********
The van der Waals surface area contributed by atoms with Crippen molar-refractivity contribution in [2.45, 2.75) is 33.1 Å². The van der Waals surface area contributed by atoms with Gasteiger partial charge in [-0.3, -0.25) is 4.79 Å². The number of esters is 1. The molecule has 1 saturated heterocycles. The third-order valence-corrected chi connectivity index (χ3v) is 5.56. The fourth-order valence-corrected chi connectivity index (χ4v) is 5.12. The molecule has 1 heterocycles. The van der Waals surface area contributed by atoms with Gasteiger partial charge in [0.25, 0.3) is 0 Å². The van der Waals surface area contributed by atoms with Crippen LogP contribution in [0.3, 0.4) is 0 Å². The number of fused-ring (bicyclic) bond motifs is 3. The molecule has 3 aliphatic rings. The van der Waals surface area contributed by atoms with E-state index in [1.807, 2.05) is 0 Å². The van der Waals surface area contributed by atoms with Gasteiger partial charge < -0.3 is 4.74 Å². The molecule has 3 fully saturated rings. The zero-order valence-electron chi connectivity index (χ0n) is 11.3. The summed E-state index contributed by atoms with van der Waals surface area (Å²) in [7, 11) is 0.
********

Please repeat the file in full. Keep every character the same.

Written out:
The van der Waals surface area contributed by atoms with Crippen molar-refractivity contribution in [2.45, 2.75) is 33.1 Å². The van der Waals surface area contributed by atoms with Gasteiger partial charge in [-0.3, -0.25) is 4.79 Å². The number of esters is 1. The molecule has 1 saturated heterocycles. The third-order valence-corrected chi connectivity index (χ3v) is 5.56. The fourth-order valence-corrected chi connectivity index (χ4v) is 5.12. The molecule has 1 heterocycles. The van der Waals surface area contributed by atoms with Gasteiger partial charge in [0.25, 0.3) is 0 Å². The van der Waals surface area contributed by atoms with Crippen LogP contribution in [0.3, 0.4) is 0 Å². The number of fused-ring (bicyclic) bond motifs is 3. The molecule has 3 aliphatic rings. The van der Waals surface area contributed by atoms with E-state index in [1.807, 2.05) is 0 Å². The van der Waals surface area contributed by atoms with Gasteiger partial charge < -0.3 is 4.74 Å². The molecule has 3 fully saturated rings. The zero-order valence-electron chi connectivity index (χ0n) is 11.3. The summed E-state index contributed by atoms with van der Waals surface area (Å²) in [7, 11) is 0.